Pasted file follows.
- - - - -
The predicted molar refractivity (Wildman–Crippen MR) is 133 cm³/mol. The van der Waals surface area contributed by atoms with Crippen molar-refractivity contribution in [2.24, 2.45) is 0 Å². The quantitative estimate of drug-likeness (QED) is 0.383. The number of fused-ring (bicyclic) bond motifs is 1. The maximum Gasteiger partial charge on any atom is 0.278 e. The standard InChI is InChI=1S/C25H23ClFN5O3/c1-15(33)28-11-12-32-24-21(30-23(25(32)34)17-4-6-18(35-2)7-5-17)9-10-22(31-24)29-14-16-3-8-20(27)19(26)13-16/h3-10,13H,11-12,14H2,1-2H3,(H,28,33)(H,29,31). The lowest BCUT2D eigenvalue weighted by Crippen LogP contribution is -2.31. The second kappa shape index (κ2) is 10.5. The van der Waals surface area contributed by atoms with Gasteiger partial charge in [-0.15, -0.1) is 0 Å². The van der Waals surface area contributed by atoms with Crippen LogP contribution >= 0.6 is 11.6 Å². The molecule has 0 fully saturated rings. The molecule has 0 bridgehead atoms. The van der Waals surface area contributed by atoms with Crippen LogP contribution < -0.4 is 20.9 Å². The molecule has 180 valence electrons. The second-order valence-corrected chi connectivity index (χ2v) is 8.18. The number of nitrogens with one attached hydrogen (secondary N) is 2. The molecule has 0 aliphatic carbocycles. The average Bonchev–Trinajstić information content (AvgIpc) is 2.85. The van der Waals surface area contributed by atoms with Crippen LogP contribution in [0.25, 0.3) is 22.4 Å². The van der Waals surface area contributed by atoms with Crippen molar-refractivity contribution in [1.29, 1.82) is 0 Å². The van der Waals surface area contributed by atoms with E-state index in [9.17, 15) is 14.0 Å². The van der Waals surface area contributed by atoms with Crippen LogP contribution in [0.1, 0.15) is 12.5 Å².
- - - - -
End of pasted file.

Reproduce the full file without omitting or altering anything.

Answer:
The predicted molar refractivity (Wildman–Crippen MR) is 133 cm³/mol. The van der Waals surface area contributed by atoms with Crippen molar-refractivity contribution in [2.24, 2.45) is 0 Å². The quantitative estimate of drug-likeness (QED) is 0.383. The number of fused-ring (bicyclic) bond motifs is 1. The maximum Gasteiger partial charge on any atom is 0.278 e. The standard InChI is InChI=1S/C25H23ClFN5O3/c1-15(33)28-11-12-32-24-21(30-23(25(32)34)17-4-6-18(35-2)7-5-17)9-10-22(31-24)29-14-16-3-8-20(27)19(26)13-16/h3-10,13H,11-12,14H2,1-2H3,(H,28,33)(H,29,31). The lowest BCUT2D eigenvalue weighted by Crippen LogP contribution is -2.31. The second kappa shape index (κ2) is 10.5. The van der Waals surface area contributed by atoms with Gasteiger partial charge in [-0.15, -0.1) is 0 Å². The van der Waals surface area contributed by atoms with Crippen LogP contribution >= 0.6 is 11.6 Å². The molecule has 0 fully saturated rings. The molecule has 0 bridgehead atoms. The van der Waals surface area contributed by atoms with Crippen LogP contribution < -0.4 is 20.9 Å². The molecule has 180 valence electrons. The second-order valence-corrected chi connectivity index (χ2v) is 8.18. The number of nitrogens with one attached hydrogen (secondary N) is 2. The molecule has 0 aliphatic carbocycles. The average Bonchev–Trinajstić information content (AvgIpc) is 2.85. The van der Waals surface area contributed by atoms with Crippen LogP contribution in [0.25, 0.3) is 22.4 Å². The van der Waals surface area contributed by atoms with Crippen molar-refractivity contribution in [1.29, 1.82) is 0 Å². The van der Waals surface area contributed by atoms with E-state index in [9.17, 15) is 14.0 Å². The van der Waals surface area contributed by atoms with Crippen LogP contribution in [0.1, 0.15) is 12.5 Å².